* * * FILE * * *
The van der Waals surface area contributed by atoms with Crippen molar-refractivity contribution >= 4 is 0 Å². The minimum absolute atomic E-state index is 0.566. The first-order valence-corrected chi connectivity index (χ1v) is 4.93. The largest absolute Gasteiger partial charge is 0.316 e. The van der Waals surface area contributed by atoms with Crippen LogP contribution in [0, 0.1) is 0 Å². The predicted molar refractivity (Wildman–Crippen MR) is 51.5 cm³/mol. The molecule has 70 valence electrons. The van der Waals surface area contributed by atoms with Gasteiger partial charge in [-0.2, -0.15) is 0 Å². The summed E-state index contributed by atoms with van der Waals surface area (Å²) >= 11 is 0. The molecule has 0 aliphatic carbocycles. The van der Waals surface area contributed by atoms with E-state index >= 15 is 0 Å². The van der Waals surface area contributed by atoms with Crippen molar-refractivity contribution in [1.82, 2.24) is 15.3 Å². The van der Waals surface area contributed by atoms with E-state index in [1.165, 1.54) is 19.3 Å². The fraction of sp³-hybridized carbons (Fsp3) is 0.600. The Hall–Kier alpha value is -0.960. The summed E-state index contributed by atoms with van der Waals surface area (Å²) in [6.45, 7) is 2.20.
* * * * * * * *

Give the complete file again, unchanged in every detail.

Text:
The van der Waals surface area contributed by atoms with Crippen molar-refractivity contribution >= 4 is 0 Å². The minimum absolute atomic E-state index is 0.566. The first-order valence-corrected chi connectivity index (χ1v) is 4.93. The largest absolute Gasteiger partial charge is 0.316 e. The van der Waals surface area contributed by atoms with Crippen LogP contribution in [0, 0.1) is 0 Å². The predicted molar refractivity (Wildman–Crippen MR) is 51.5 cm³/mol. The molecule has 70 valence electrons. The van der Waals surface area contributed by atoms with Gasteiger partial charge in [-0.2, -0.15) is 0 Å². The summed E-state index contributed by atoms with van der Waals surface area (Å²) >= 11 is 0. The molecule has 0 aliphatic carbocycles. The van der Waals surface area contributed by atoms with E-state index >= 15 is 0 Å². The van der Waals surface area contributed by atoms with Crippen molar-refractivity contribution in [1.82, 2.24) is 15.3 Å². The van der Waals surface area contributed by atoms with E-state index in [1.165, 1.54) is 19.3 Å². The fraction of sp³-hybridized carbons (Fsp3) is 0.600. The Hall–Kier alpha value is -0.960. The summed E-state index contributed by atoms with van der Waals surface area (Å²) in [6.45, 7) is 2.20.